I read Lorali, the first in this Mer series, almost two years ago, after being sent a copy by Hot Key Books. Aurabel, the follow-up, has many of the same strengths- including beautiful prose, wonderfully imagined societal structures, and the main narrator being the Sea, which was fun, but unfortunately it fell down in some of the same places as its predecessor as well. I was provided a copy of this by the publisher.
Laura Dockrill makes a dramatic return to the sea set in the same world as the sparkling and magnetic mermaid story, Lorali.
It has been two years since Rory drowned, and Lorali is in Hastings, living the quiet life of a normal teenage girl. But her safe life on land won’t last for long. Life in The Whirl has become a hotbed of underwater politics and as the council jostles to oust the king, one Mer in particular has her eye on Lorali as the key to her own rise to power.
Meanwhile, Aurabel, a lowly Mer from the wrong side of the trench, is attacked by sea beasts and left for dead – and without a tail. Raging with righteous anger, she rebuilds herself a mechanical tail and reinvents herself as a fearless steampunk Mer seeking revenge. But she never expected the most important job that was about to drop into her lap.
Laura Dockrill’s imagination explodes any pre-conceived ideas about mermaids and creates a curious, hilarious, riotous adventure not to be missed.
First things first! This book is truly beautiful. Seeing the cover art online doesn’t do justice to the shimmering, shifting glory of the potato print shells on the cover. The envelope it came in was adorned with a tiny shell sticker, which is now decorating my computer at work, and the internal pages are just as lovely. Water marks spatter the corners of the first pages of different chapters, Lorali’s chapters are headed by a beautifully italic signature, and the visual design of the book is simply stellar.
Lorali got a new cover as well to match its younger sister, and while I have something of a pang of regret at losing the blue gorgeousness of the original cover, this new soft pink repeating pattern sets of Aurabel beautifully, and I can see them being absolutely stunning on a shelf together.
But besides the visual gorgeousness of these two books, what about how Aurabel actually reads?
Well, I was kind of torn on it. On the one hand, I absolutely loved returning to Lorali and how she’s adjusting to life in Hastings, and I was so enamoured with Aurabel, our new heroine, who struggles through the most adverse circumstances to forge a new life for herself. She was awesome. I aboslutely love Aurabel, and would have loved a book which was more about her, and less about the rest of the characters that we had seen in the first installment.
Then there was the third protagonist, Opal, who I really felt added absolutely nothing to the story. She might have been an interesting story in her own right, but set against Lorali and Aurabel, I just was not a single bit interested in her.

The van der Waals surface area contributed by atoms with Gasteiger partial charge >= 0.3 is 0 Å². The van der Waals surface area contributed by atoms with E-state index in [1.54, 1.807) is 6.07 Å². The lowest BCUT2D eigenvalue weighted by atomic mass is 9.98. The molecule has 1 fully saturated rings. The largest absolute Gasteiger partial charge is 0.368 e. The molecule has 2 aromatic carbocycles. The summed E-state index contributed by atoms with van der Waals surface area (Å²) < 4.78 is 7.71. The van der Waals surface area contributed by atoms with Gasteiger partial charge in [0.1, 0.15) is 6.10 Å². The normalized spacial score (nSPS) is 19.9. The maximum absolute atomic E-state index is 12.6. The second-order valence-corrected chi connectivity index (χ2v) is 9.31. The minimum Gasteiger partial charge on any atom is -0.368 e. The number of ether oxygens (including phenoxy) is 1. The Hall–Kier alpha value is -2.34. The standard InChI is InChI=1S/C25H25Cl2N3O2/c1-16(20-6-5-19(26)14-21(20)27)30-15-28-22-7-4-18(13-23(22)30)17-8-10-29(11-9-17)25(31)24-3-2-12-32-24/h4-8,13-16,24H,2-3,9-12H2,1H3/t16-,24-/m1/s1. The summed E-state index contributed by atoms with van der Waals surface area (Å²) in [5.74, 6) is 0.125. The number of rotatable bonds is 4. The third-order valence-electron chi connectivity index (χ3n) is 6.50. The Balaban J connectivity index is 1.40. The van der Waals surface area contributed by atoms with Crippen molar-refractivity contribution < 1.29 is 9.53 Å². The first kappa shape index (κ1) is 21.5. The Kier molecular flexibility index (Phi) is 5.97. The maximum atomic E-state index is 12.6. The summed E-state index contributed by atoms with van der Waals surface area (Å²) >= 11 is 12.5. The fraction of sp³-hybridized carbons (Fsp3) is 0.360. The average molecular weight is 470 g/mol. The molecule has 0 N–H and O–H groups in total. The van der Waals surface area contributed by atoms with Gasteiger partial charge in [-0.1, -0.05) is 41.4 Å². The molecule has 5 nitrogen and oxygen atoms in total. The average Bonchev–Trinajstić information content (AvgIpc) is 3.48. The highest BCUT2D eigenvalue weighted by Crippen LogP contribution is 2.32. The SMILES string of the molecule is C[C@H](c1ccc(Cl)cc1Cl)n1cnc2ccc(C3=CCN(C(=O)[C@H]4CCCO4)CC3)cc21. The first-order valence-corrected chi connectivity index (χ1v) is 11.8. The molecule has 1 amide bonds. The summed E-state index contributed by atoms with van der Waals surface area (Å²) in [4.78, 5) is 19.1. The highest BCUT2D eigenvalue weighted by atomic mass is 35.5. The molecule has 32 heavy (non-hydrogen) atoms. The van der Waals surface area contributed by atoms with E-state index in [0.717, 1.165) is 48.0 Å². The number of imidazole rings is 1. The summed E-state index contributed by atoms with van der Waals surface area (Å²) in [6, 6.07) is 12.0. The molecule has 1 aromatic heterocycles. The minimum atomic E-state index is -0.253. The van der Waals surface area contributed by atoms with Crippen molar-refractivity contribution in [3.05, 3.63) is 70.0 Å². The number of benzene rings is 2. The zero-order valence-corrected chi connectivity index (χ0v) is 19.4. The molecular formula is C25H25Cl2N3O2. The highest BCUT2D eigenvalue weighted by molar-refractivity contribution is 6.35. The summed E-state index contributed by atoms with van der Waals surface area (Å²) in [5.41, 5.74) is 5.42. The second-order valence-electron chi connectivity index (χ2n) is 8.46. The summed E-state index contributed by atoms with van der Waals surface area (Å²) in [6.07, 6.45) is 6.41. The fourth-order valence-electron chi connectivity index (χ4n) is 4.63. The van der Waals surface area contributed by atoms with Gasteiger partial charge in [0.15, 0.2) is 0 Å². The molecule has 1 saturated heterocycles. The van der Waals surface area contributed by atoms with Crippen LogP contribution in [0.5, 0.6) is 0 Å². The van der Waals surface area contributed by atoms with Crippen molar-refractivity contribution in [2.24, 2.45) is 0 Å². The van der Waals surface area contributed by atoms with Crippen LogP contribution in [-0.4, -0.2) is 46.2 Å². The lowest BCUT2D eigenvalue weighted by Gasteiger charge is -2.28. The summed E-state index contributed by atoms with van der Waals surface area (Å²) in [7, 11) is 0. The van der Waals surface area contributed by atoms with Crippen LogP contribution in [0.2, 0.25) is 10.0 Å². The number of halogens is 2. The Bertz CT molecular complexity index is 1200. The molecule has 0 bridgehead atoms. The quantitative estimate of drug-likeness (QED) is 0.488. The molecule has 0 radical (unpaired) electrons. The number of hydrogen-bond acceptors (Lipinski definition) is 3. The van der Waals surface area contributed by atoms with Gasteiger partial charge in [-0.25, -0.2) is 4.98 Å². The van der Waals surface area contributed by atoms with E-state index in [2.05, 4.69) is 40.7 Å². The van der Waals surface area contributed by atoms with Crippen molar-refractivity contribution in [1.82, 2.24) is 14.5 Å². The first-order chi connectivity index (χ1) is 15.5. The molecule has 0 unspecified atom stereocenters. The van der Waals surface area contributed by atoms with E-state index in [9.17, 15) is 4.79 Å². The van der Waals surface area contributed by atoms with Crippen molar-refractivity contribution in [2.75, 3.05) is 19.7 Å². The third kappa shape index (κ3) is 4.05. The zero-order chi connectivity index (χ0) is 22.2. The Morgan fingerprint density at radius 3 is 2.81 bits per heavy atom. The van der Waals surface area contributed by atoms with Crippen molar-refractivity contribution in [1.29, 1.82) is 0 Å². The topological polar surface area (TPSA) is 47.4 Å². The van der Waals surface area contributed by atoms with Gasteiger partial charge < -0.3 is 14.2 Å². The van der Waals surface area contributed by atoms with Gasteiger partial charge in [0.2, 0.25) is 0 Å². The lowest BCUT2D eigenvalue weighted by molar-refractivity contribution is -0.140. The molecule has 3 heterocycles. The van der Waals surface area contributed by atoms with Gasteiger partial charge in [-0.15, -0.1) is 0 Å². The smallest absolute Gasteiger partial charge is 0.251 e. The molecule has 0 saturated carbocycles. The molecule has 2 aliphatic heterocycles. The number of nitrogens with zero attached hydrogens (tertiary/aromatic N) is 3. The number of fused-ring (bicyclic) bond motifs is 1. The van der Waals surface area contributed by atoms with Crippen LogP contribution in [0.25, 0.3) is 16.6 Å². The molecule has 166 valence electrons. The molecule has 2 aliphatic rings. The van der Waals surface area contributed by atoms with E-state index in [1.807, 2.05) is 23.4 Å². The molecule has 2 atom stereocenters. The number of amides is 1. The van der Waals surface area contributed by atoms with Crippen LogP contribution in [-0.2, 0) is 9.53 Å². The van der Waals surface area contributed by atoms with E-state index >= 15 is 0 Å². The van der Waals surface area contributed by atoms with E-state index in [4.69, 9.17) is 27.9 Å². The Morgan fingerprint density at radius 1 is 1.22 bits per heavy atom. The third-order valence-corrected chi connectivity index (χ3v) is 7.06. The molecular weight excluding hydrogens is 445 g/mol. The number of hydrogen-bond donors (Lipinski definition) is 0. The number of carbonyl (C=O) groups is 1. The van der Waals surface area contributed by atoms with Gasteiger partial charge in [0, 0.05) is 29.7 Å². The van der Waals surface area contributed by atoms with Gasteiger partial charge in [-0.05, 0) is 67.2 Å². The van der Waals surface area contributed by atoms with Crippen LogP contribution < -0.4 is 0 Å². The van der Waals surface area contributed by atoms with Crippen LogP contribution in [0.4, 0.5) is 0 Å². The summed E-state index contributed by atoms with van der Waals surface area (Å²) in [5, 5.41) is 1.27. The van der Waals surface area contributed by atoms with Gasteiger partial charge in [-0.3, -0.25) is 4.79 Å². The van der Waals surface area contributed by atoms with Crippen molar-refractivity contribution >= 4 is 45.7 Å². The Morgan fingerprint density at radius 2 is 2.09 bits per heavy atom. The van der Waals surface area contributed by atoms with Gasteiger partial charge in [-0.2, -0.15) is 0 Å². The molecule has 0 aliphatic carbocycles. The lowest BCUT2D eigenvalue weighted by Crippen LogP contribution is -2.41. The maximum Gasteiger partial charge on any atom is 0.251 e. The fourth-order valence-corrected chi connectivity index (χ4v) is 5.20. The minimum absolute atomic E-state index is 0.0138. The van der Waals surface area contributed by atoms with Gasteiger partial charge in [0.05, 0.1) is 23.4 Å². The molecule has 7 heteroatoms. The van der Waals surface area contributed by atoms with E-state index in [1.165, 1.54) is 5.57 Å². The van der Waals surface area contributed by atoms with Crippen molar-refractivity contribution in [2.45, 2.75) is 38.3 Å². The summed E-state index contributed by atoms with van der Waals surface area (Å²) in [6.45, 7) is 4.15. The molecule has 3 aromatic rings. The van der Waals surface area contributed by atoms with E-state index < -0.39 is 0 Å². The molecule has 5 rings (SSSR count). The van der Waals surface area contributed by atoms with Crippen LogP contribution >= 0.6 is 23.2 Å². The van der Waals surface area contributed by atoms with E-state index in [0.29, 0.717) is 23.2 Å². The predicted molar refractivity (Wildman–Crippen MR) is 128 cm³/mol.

I loved, once more, how the Sea was a new type of omniscient narrator, although some of the ways in which she/he/it was able to narrate were a bit, well, forced – again, notably in Opal’s case.
I also really enjoyed that Aurabel and Lorali had very distinct voices, totally different to the Sea, and appreciated it a lot more than I had in the first book. I think the contrast between Lorali’s panic and Aurabel’s stream of consciousness added far more to the experience than just having Lorali did in the first book, and their very real feelings bled through in a way which was really lovely when contrasted against the Sea and its detachment in its omniscience.
However, I had some serious issues with this book. All the worldbuilding was done in Lorali, and having read it two years ago, to be honest, I’ve forgotten it all. The occasional flash of reminder would have been beyond helpful, but it was really lacking. If someone came to this book without having read Lorali, I can see them being utterly confused, as there’s really no level of callback to the first book, just an assumption that you remember everything that happened.
While this works in some ways for Kai and Victor, it’s generally a weakness of the book. For cod’s sake, I’ve read Lorali and I was still left confused a lot of the time.
Aurabel is much more streamlined than Lorali, with fewer subplots going on, but having set them all up in the first book, it feels a bit like a letdown to have nothing of them in the second. What happened to the pirate crews, and the harpies, and what’s the deal with the selkies? Too much was left unexplained in this book, and while it had so much going for it, there was just too much left for the reader to work out, or imagine, and I was left quite disappointed.
Finally, my last complaint is once again with the blurb. We know from the beginning that Aurabel is going to be attacked by sea monsters and have to rebuild her tail, so why is it built up so much in-text? If it’s meant to be a dramatic reveal, don’t put it in the plot! I loved Aurabel’s working her way back to strength and developing friendships and a revenge plan – everything that happened after the attack was awesome, I just wish I had more of it!
Last compliment, though – I loved that Aurabel’s mate is female. In a world where reproduction happens by grabbing drowning people from the sea, there’s no reason not to have badass lesbian couples. I am so on board with this.
Lots of potential, but not as well-executed as it could have been.